Linking Ocean Circulation and Climate Change

Date:Aug 25, 2022    |  【 A  A  A 】

IOCAS research into the fundamental forces shaping the oceans has improved our understanding of major Earth processes, from climate change, to earthquakes. 


IOCAS researchers have studied how Western Pacific ocean currents and warm pools affect climate. (Image by IOCAS) 

Covering about 71% of the planet, the ocean is pivotal in shaping global climate, ecosystems, and natural resource availability. Focusing on ocean circulation and geological processes in the Western Pacific, researchers at the Institute of Oceanology, Chinese Academy of Sciences (IOCAS) have been seeking to understand their environmental effects, supporting disaster prevention and resource conservation efforts. 

Ocean currents are essential to global heat transport, atmosphere cycle regulation, temperature, and climate patterns. Particularly, the currents flowing along the western boundaries of the major ocean basins, known as the western boundary currents (WBCs), attract much attention, as they are more powerful, and mostly transport heat from the tropics to the polar regions. Yet, the complex Pacific WBCs, with multiple boundary currents colliding, have not been adequately studied, despite wide recognition of their importance. Researchers at IOCAS's Key Laboratory of Ocean Circulation and Waves have made WBCs a central focus. 

The Pacific WBCs, associated with the largest heat and moisture supply to the atmosphere over the Pacific basin, influence processes such as the El Nino Southern Oscillation (ENSO), which severely disrupts worldwide weather patterns and creates extreme events, and the Indonesian Throughflow (ITF), which refers to the transfer of water from the Pacific to the Indian Ocean, and Asian monsoons. Due to their direct connections with seas bordering China, Pacific WBCs are crucial to China's climatic events, such as typhoon, flood, and drought. 

In a Nature article published in 2015, IOCAS researchers reviewed the structure and variability of the Pacific WBCs, and evaluated their far-reaching climatic impacts. They showed that the currents move north and south simultaneously on seasonal and interannual timescales. Yet, how they are affected by global warming is unclear. IOCAS modelling of climate changes, is shedding light on the ENSO forecast, disaster control, marine environment protection, and sustainable use of marine resources.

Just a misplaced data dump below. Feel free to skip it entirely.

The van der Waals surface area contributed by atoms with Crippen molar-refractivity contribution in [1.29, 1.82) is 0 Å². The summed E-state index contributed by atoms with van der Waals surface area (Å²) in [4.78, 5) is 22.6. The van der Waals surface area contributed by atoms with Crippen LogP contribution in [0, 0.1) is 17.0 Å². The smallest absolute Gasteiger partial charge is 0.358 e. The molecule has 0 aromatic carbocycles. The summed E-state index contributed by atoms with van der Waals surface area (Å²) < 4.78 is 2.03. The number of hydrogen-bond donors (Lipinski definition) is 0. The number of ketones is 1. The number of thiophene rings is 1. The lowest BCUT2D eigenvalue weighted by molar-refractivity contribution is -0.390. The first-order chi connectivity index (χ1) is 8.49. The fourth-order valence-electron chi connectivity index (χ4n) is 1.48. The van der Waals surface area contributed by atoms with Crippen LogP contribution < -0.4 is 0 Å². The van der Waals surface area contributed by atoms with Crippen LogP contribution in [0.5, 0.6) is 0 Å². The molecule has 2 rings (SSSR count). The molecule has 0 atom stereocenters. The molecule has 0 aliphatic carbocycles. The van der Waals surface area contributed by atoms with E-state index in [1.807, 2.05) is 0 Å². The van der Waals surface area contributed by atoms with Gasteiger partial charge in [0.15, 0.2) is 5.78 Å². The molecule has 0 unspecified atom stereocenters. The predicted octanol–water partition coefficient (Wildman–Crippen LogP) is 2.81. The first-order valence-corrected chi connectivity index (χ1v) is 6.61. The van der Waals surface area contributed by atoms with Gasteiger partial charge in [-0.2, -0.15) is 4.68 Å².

To understand the heat and mass balances of the Pacific, and to produce a more reliable projection of Pacific WBCs and climate change, IOCAS initiated the Northwestern Pacific Ocean Circulation and Climate Experiment (NPOCE) programme to engage international collaboration. 

Data-driven observations, enhanced by remote sensing, ocean system simulation and modelling, facilitate the key laboratory’s studies on ocean circulation, wave dynamics, disaster prediction and risk evaluation. IOCAS has established a comprehensive Western Pacific observation network, which is the first to cover all major current systems in the region, leading to fundamental discoveries. 

Fed by more than 30 subsurface moorings, and capable of real-time data transmission at some mooring sites, this platform has enabled safe data transmission from 6,000 metres below the ocean surface, and the research has garnered intellectual property rights. 

The laboratory has also been developing ocean-atmosphere coupled models for ENSO studies. One of them, the Intermediate Coupled Model (ICM) for the tropical Pacific, has been routinely used for real-time ENSO predictions. In 2015, this model was named IOCAS ICM, making sea surface temperature predictions. 

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